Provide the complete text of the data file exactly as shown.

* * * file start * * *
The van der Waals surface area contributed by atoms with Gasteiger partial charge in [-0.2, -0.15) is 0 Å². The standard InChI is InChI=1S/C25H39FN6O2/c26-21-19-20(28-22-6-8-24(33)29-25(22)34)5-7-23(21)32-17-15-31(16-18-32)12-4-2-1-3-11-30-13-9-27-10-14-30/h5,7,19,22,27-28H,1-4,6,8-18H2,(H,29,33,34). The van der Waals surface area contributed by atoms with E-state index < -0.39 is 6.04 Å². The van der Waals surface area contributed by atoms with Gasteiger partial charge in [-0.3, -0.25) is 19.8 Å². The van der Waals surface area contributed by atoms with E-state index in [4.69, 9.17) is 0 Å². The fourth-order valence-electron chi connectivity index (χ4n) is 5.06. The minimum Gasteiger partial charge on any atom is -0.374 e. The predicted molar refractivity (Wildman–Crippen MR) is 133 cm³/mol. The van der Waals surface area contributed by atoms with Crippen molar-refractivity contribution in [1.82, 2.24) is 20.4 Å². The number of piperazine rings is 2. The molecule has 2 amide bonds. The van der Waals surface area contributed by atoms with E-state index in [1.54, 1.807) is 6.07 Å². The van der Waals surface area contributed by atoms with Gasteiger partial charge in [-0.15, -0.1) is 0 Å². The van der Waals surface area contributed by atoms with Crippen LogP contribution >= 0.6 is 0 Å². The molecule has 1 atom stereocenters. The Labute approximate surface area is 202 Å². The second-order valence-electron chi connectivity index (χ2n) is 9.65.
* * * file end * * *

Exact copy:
The van der Waals surface area contributed by atoms with Gasteiger partial charge in [-0.2, -0.15) is 0 Å². The standard InChI is InChI=1S/C25H39FN6O2/c26-21-19-20(28-22-6-8-24(33)29-25(22)34)5-7-23(21)32-17-15-31(16-18-32)12-4-2-1-3-11-30-13-9-27-10-14-30/h5,7,19,22,27-28H,1-4,6,8-18H2,(H,29,33,34). The van der Waals surface area contributed by atoms with E-state index < -0.39 is 6.04 Å². The van der Waals surface area contributed by atoms with Gasteiger partial charge in [-0.3, -0.25) is 19.8 Å². The van der Waals surface area contributed by atoms with E-state index in [4.69, 9.17) is 0 Å². The fourth-order valence-electron chi connectivity index (χ4n) is 5.06. The minimum Gasteiger partial charge on any atom is -0.374 e. The predicted molar refractivity (Wildman–Crippen MR) is 133 cm³/mol. The van der Waals surface area contributed by atoms with Crippen molar-refractivity contribution in [1.82, 2.24) is 20.4 Å². The number of piperazine rings is 2. The molecule has 2 amide bonds. The van der Waals surface area contributed by atoms with E-state index in [1.54, 1.807) is 6.07 Å². The van der Waals surface area contributed by atoms with Gasteiger partial charge in [-0.15, -0.1) is 0 Å². The van der Waals surface area contributed by atoms with Crippen LogP contribution >= 0.6 is 0 Å². The molecule has 1 atom stereocenters. The Labute approximate surface area is 202 Å². The second-order valence-electron chi connectivity index (χ2n) is 9.65.